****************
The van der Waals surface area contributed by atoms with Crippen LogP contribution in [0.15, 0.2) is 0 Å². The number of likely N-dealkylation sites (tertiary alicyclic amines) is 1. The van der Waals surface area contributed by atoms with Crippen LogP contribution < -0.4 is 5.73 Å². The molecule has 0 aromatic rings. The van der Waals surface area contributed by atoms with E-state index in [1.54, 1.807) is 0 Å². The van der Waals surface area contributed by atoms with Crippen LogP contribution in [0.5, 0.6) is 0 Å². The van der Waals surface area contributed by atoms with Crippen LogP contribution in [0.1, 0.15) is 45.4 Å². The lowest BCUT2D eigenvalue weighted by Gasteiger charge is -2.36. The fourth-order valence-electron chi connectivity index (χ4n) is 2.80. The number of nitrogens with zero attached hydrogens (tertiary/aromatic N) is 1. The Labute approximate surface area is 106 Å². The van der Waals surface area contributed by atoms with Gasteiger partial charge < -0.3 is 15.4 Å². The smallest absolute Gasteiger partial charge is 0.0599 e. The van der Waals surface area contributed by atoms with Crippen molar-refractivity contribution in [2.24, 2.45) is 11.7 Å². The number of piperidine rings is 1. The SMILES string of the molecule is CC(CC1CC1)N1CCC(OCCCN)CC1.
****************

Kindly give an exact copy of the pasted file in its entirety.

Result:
The van der Waals surface area contributed by atoms with Crippen LogP contribution in [0.15, 0.2) is 0 Å². The number of likely N-dealkylation sites (tertiary alicyclic amines) is 1. The van der Waals surface area contributed by atoms with Crippen LogP contribution < -0.4 is 5.73 Å². The molecule has 0 aromatic rings. The van der Waals surface area contributed by atoms with E-state index in [1.54, 1.807) is 0 Å². The van der Waals surface area contributed by atoms with Crippen LogP contribution in [0.5, 0.6) is 0 Å². The van der Waals surface area contributed by atoms with Crippen LogP contribution in [0.1, 0.15) is 45.4 Å². The lowest BCUT2D eigenvalue weighted by Gasteiger charge is -2.36. The fourth-order valence-electron chi connectivity index (χ4n) is 2.80. The number of nitrogens with zero attached hydrogens (tertiary/aromatic N) is 1. The Labute approximate surface area is 106 Å². The van der Waals surface area contributed by atoms with Gasteiger partial charge < -0.3 is 15.4 Å². The smallest absolute Gasteiger partial charge is 0.0599 e. The van der Waals surface area contributed by atoms with Crippen molar-refractivity contribution in [2.24, 2.45) is 11.7 Å². The number of piperidine rings is 1. The SMILES string of the molecule is CC(CC1CC1)N1CCC(OCCCN)CC1.